32 Mutual respect: the way out of the consumption conundrum ?

Posted on November 26, 2011 by


Pamela MAR has posted this comment on her Fung Global Institute blog[1]:

“Our collective challenge is to look beyond the current economic model, to an economy in which people count for more than what they consume, and in which they consume according to need instead of according to an artificially constructed desire.

This is where Asia becomes important. Companies seeking refuge from stagnant demand in the US and Europe are looking eagerly to Asia to consume more, and Asian economies are also seeking to ignite domestic demand as a way out of the export growth model. If this happens without taking into account environmental sustainability, it could doom our planet.”

Ms. MAR is certainly correct in highlighting the problem of sustainability inherent in the current growth model. Jared DIAMOND has worked out, on the back of an envelope[2], that granting every person on earth a life style comparable with that of the US would correspond to increasing world population from 7 to 72 billion – with current consumption patterns.

Yes, world population is gingerly edging toward equilibrium: it may level out at somewhere between 7 and 9 billion. Women, by becoming educated and choosing quality over quality of offspring[3], have brought this about (some governments have meddled in this matter, and so have religious institutions). Has technology allowed us to escape the Malthusian trap? No, it only has granted us a short reprieve, in which to tackle the unsustainable consumption levels, which come with education.

The task is daunting: how to rein in such “educated” consumption? Economists have indications that such consumption above basics does not truly satisfy “needs”. We perceive well-being today not as absolute levels of material satisfaction, but rather relative levels. We are confronted with mutual ratcheting up of expectations: if my neighbor has a car, I’ll need a bigger car, or at least a home theatre. No equilibrium level is possible when my neighbor is my standard of satisfaction.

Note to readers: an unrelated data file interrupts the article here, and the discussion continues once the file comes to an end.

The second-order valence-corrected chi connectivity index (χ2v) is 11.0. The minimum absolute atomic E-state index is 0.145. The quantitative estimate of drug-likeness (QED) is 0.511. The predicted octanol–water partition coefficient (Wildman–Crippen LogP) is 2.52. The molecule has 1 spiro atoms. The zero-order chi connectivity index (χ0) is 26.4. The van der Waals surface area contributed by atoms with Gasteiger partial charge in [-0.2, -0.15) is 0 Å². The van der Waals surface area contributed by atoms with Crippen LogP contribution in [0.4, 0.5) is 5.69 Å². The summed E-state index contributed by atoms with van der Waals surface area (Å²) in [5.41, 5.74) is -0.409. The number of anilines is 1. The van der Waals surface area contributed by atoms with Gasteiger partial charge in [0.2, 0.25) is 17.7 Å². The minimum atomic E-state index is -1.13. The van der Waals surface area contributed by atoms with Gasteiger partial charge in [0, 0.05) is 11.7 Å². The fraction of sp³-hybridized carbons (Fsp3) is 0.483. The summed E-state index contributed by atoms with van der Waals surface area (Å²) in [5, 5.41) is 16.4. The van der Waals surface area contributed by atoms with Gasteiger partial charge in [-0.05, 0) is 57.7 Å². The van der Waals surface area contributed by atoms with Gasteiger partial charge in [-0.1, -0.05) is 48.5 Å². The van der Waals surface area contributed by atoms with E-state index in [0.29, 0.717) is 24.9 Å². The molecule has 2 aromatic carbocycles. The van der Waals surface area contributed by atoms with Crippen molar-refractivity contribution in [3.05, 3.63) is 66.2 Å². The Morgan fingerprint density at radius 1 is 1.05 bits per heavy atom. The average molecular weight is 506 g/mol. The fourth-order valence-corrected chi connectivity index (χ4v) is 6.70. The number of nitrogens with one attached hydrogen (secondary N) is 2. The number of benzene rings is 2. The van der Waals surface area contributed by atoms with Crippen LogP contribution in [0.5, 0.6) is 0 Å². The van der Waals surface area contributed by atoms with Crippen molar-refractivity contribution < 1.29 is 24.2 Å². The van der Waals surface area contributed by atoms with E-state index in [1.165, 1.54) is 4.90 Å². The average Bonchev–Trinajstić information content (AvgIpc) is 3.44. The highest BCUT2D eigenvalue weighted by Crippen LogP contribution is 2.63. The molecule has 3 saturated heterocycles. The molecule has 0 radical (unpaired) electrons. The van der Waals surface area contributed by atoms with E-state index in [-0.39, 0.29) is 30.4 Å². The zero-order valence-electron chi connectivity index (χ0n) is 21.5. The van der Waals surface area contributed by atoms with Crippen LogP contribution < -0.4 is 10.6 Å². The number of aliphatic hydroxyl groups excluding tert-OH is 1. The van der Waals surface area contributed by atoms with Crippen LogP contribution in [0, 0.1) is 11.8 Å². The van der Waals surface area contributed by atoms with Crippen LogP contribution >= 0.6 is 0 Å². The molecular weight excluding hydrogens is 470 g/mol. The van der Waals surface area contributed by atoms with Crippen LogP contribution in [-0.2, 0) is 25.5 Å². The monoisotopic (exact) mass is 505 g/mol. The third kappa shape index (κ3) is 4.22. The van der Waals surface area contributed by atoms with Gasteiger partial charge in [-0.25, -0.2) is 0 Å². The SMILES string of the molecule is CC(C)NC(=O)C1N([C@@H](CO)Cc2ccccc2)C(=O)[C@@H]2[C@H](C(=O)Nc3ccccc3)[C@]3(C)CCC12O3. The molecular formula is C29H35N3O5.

Despair? Wait a minute. We may have a useful approach under our very nose – so obvious, we don’t even notice it. One of the (few) glories of the XXIst century is the greatest assemblage of knowledge ever attempted – Wikipedia (and its clones in other languages as well as regional or thematic declinations thereof).

Currently, the English Wikipedia alone has over 3,804,619 articles of any length, and the combined Wikipedias for all other languages greatly exceeds the English Wikipedia in size, giving a combined total of more than 8 billion words in 19 million articles in approximately 270 languages.[2] The English Wikipedia alone has over 2 billion words,[3] over 50 times as many as the next largest English-language encyclopedia, Encyclopædia Britannica, and more than the enormous 119-volume Spanish-language Enciclopedia universal ilustrada europeo-americana.

In 2005 the English-language Wikipedia more than doubled in size, and many smaller wikipedias have grown by a higher multiple.

Only in June 2011, there have been more than 11 million edits in all Wikipedias and 3.6 million in the English version.[2][3][4]

Wikipedia has emerged from a few process rules[5], and the voluntary effort of unpaid contributors. This is enshrined in the fourth rule:

Respect and be polite to your fellow Wikipedians, even when you disagree. Apply Wikipedia etiquette, and avoid personal attacks. Find consensus, avoid edit wars, and remember that there are 3,806,369 articles on the English Wikipedia to work on and discuss. Act in good faith, and never disrupt Wikipedia to illustrate a point. Be open and welcoming, and assume good faith on the part of others. When conflict arises, discuss details on the talk page, and follow dispute resolution.

Respect among Wikipedians is the “currency” of Wikipedia – and so far the voluntary system seems to work.